As a marketing guru grows their audience, their information becomes incrementally less valuable. Why? Simply because millions of other people — including your competitors — are doing the exact same things because they just watched the same YouTube video. Following these trends will do little more than help you maintain the status quo. Innovation and creativity are incredibly important because you can’t truly begin to leverage marketing as an advantage until you’re breaking away from the norm.
So, what is the one thing that all gurus do right?
That’s easy! They’re incredibly good at marketing themselves. They market themselves like any other e-commerce product, and their success has very little to do with the information they’re actually providing. This is because a gurus aren’t selling their expertise, but rather the experience of being one of them — part of their secret cadre of successful followers. As long as you feel like this person is turning you into a marketing expert, they’ve done what they need to do.
Gurus aren’t bad…as long as you remember that they’re a product
As with any industry, there are mastermind groups and clubs for gurus who want to be internet famous. There are businesses built around getting seemingly-exclusive speaking engagements to build their credibility. And yes, you can even buy your way onto the New York Times bestseller list by ensuring that bulk orders of your book are processed the day that it launches (fun fact: the list isn’t based on overall sales. It’s based on volume of orders in a certain time frame.)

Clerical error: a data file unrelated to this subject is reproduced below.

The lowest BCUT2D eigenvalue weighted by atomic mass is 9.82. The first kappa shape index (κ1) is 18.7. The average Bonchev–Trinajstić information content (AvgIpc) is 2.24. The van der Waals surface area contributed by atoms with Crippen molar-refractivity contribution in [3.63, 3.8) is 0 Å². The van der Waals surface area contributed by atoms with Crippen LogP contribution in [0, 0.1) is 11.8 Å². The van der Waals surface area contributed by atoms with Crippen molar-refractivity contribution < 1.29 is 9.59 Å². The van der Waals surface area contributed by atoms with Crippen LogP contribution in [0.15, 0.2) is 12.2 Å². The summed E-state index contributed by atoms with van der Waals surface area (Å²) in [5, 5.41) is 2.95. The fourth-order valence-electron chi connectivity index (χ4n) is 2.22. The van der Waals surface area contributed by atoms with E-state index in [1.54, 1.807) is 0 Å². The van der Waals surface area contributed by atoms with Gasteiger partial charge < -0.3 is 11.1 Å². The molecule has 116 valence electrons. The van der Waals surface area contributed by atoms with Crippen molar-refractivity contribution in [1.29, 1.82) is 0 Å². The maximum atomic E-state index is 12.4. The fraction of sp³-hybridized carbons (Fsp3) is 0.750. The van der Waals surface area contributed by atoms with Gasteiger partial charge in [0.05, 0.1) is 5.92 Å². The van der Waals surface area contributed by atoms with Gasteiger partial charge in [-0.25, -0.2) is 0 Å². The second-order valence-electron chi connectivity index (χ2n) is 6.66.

So all of the marketing rules apply. Caveat emptor, and don’t take anything at face value. Bear in mind that you are their customer, not their protege, and you can usually mine some good tidbits from what they have to offer.
Ongoing education is the key to success
Marketing is an thriving industry and not just something business owners can do in their spare time, and for good reason. You can’t learn everything you need to know on YouTube. You can’t follow the pack and expect to rise to the top. You can’t even lean on your college degrees to get through your career. Marketing is dynamic and exciting — a constant flux of brilliant new ideas, flops, and experimentation.
Just like IT, you’re in it for the long haul…you will spend your entire career learning and keeping up with changing times.
Each member of the Your Sales Energy team has been formally educated in either marketing or IT (or both) and we are sure to keep our certifications in everything from to email marketing to eCommerce marketing current. I personally try to read one or two books a week, often times on subjects like behavioral science or economics, because it gives me the raw materials to bring fresh innovations to IT Channel marketing. Research and development is a huge part of what we do (we currently have two marketing software applications in the works) and innovation comes from blending numerous disciplines and ideas.
I recommend you take the same approach. Look beyond what’s happening in the Channel and imagine how you can bring something new and exciting to your own marketing.